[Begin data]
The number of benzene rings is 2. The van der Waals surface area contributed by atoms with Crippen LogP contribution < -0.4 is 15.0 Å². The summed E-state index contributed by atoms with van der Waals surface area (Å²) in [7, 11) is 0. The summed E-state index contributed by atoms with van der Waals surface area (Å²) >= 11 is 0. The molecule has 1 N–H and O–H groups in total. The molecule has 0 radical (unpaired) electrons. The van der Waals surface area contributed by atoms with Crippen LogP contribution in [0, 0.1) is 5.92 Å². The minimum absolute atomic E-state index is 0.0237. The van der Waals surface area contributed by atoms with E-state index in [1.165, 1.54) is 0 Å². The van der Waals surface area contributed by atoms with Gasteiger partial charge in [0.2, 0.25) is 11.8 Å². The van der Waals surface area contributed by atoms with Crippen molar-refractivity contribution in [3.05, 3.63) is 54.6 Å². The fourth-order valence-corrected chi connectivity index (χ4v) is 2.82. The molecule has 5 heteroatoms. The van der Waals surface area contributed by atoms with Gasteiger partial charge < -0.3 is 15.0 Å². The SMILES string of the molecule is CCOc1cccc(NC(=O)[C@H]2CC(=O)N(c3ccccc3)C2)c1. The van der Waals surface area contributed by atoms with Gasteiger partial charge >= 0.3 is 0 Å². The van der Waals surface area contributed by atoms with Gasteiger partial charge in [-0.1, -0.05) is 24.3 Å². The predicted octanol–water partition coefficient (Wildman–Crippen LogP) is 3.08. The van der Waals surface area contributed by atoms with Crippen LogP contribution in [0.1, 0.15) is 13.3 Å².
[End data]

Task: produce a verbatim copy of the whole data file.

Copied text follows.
The number of benzene rings is 2. The van der Waals surface area contributed by atoms with Crippen LogP contribution < -0.4 is 15.0 Å². The summed E-state index contributed by atoms with van der Waals surface area (Å²) in [7, 11) is 0. The summed E-state index contributed by atoms with van der Waals surface area (Å²) >= 11 is 0. The molecule has 1 N–H and O–H groups in total. The molecule has 0 radical (unpaired) electrons. The van der Waals surface area contributed by atoms with Crippen LogP contribution in [0, 0.1) is 5.92 Å². The minimum absolute atomic E-state index is 0.0237. The van der Waals surface area contributed by atoms with E-state index in [1.165, 1.54) is 0 Å². The van der Waals surface area contributed by atoms with Gasteiger partial charge in [0.2, 0.25) is 11.8 Å². The van der Waals surface area contributed by atoms with Crippen molar-refractivity contribution in [3.05, 3.63) is 54.6 Å². The fourth-order valence-corrected chi connectivity index (χ4v) is 2.82. The molecule has 5 heteroatoms. The van der Waals surface area contributed by atoms with Gasteiger partial charge < -0.3 is 15.0 Å². The SMILES string of the molecule is CCOc1cccc(NC(=O)[C@H]2CC(=O)N(c3ccccc3)C2)c1. The van der Waals surface area contributed by atoms with Gasteiger partial charge >= 0.3 is 0 Å². The van der Waals surface area contributed by atoms with Gasteiger partial charge in [-0.1, -0.05) is 24.3 Å². The predicted octanol–water partition coefficient (Wildman–Crippen LogP) is 3.08. The van der Waals surface area contributed by atoms with Crippen LogP contribution in [0.1, 0.15) is 13.3 Å².